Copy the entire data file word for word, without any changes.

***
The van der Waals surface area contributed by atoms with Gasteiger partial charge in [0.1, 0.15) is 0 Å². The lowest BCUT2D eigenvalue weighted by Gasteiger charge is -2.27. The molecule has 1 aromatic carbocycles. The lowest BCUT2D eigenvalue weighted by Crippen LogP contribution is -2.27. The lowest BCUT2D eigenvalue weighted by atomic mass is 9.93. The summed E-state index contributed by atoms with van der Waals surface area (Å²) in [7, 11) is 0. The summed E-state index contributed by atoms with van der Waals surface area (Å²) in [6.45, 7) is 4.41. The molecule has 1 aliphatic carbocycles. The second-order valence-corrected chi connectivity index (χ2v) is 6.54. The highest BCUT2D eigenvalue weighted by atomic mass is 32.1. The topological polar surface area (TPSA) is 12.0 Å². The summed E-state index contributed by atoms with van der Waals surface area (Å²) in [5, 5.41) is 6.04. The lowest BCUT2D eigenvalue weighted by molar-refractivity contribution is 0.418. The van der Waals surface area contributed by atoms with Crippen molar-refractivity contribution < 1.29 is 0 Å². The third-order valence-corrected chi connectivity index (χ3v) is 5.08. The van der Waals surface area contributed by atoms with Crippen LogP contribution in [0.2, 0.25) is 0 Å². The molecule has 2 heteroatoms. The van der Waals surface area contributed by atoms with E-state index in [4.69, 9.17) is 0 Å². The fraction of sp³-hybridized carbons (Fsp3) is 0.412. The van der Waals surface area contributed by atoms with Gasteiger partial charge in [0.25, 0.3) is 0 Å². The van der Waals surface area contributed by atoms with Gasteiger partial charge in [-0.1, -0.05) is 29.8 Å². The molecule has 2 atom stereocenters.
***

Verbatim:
The van der Waals surface area contributed by atoms with Gasteiger partial charge in [0.1, 0.15) is 0 Å². The lowest BCUT2D eigenvalue weighted by Gasteiger charge is -2.27. The molecule has 1 aromatic carbocycles. The lowest BCUT2D eigenvalue weighted by Crippen LogP contribution is -2.27. The lowest BCUT2D eigenvalue weighted by atomic mass is 9.93. The summed E-state index contributed by atoms with van der Waals surface area (Å²) in [7, 11) is 0. The summed E-state index contributed by atoms with van der Waals surface area (Å²) in [6.45, 7) is 4.41. The molecule has 1 aliphatic carbocycles. The second-order valence-corrected chi connectivity index (χ2v) is 6.54. The highest BCUT2D eigenvalue weighted by atomic mass is 32.1. The topological polar surface area (TPSA) is 12.0 Å². The summed E-state index contributed by atoms with van der Waals surface area (Å²) in [5, 5.41) is 6.04. The lowest BCUT2D eigenvalue weighted by molar-refractivity contribution is 0.418. The van der Waals surface area contributed by atoms with Crippen molar-refractivity contribution < 1.29 is 0 Å². The third-order valence-corrected chi connectivity index (χ3v) is 5.08. The van der Waals surface area contributed by atoms with Crippen LogP contribution in [0.2, 0.25) is 0 Å². The molecule has 2 heteroatoms. The van der Waals surface area contributed by atoms with E-state index in [4.69, 9.17) is 0 Å². The fraction of sp³-hybridized carbons (Fsp3) is 0.412. The van der Waals surface area contributed by atoms with Gasteiger partial charge in [0.25, 0.3) is 0 Å². The van der Waals surface area contributed by atoms with Gasteiger partial charge in [-0.1, -0.05) is 29.8 Å². The molecule has 2 atom stereocenters.